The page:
There are two primary problems for employers and supervisors who are poor communicators:
1) they lose good employees, and
2) they cause lawsuits.
Unfortunately, being an effective communicator does not come naturally for most people. Fortunately, communicating effectively is a skill that can be learned. Here are some tips to assist in that effort:
We’re all negative sometimes; negativity becomes a problem when it becomes a lifestyle.
Negativity is bad for individuals because:
Our 2017 Training Calendar is here! With 40 weeks worth of webinars and workshops (and adding!) you're sure to find something.
Remember, all PEO and ASO clients receive complimentary training. Please contact your CEM for your client code before registering.
Download the Training Calendar HERE
Employees who feel connected to their employer, supervisors, and co-workers perform better than those who don’t. Here’s how to help them feel connected:
Balmeet Singh was allegedly accosted because of his race or religion outside of a Bakersfield restaurant on September 30 and dozens of people reportedly witnessed it and did nothing about it. In her article “Why Don’t We Help? Less is More, at Least When It Comes to Bystanders,” Melissa Burkley Ph.D. said people have a tendency to look the other way when they are witnesses to wrongdoing for a couple of reasons.
Thanksgiving will soon be here; therefore, here’s a bit of information about the practice of giving thanks.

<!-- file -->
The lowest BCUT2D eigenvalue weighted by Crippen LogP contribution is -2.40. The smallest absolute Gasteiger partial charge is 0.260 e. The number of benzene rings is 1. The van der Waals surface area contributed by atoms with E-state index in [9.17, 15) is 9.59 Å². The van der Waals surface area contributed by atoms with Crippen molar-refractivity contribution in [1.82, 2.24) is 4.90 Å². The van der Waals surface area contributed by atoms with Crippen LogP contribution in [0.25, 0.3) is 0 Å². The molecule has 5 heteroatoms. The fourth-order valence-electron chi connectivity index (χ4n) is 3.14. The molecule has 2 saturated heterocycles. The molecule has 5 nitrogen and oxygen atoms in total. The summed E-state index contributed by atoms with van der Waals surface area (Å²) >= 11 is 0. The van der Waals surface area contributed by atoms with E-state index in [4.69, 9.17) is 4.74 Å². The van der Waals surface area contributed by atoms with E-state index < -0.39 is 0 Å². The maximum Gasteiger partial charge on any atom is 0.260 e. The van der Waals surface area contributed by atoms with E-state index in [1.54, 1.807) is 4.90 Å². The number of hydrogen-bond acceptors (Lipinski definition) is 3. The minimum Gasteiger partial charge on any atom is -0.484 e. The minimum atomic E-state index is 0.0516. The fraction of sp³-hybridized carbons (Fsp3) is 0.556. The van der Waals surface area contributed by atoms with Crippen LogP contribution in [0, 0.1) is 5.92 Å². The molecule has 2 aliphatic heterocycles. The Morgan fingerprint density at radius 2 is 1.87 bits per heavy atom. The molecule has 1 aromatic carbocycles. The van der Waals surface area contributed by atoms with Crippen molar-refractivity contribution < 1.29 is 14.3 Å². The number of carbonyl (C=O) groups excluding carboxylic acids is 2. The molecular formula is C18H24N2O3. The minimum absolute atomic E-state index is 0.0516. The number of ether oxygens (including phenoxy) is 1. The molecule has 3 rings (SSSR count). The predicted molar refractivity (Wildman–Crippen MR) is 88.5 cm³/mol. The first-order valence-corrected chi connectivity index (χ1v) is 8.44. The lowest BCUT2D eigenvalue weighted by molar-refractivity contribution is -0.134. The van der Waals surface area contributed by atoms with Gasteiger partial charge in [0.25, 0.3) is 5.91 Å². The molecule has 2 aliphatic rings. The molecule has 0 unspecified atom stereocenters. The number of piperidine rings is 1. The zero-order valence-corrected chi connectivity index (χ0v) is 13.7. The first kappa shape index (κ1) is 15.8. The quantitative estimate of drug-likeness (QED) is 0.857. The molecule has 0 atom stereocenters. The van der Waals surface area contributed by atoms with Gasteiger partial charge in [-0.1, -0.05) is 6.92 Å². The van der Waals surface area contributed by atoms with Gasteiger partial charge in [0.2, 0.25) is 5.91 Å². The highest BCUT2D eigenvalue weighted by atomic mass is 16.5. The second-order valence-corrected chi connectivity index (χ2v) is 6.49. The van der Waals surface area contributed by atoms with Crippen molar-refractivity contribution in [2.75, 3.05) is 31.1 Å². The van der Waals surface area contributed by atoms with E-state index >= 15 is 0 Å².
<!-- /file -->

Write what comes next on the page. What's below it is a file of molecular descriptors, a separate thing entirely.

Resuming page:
More than 37 percent of employees celebrate Halloween with their co-workers, according to a survey conducted by Vault.com. If you are among those employers who will have some type of Halloween celebration at work, here are some things to consider:
“You’re fired.” Millions of people have watched the television show The Apprentice to hear Donald Trump say those words. Trump fires contestants because they have failed various competitions; however, because California is an at-will employment state, employers may fire an employee for any reason or no reason what-so-ever, right? The answer is “yes” and “no.”
We’ve all heard the real estate agent’s mantra, “location, location, location.” Human resource professionals and employment attorneys have a similar mantra, “documentation, documentation, documentation.” Why is documentation important for employers? Numerous discrimination lawsuits demonstrate the reason.
My mom is 72-years-old and still waiting tables at a local restaurant. My dad is 76-years-old and still puts in a few hours every day at the family’s bait and tackle store. Both plan to work until they are physically and/or mentally incapable of doing so. According to the U.S. Bureau of Labor Statistics, my parents are among the more than 6.9 million people aged 65 and older who are still working and, by every indication, don’t plan to quit any time soon.
A few years ago, I was asked to be a judge at a fashion show involving business majors at a local college.
I fell in love with Hazel the moment I saw her. It wasn’t her beautiful brown eyes, silky black hair, or pretty face that did me in.
As the spring weather continues to warm our employees potential exposure to Heat Illnesses is increasing. With last year’s enhanced Cal/OSHA requirements, it’s good to review what must be in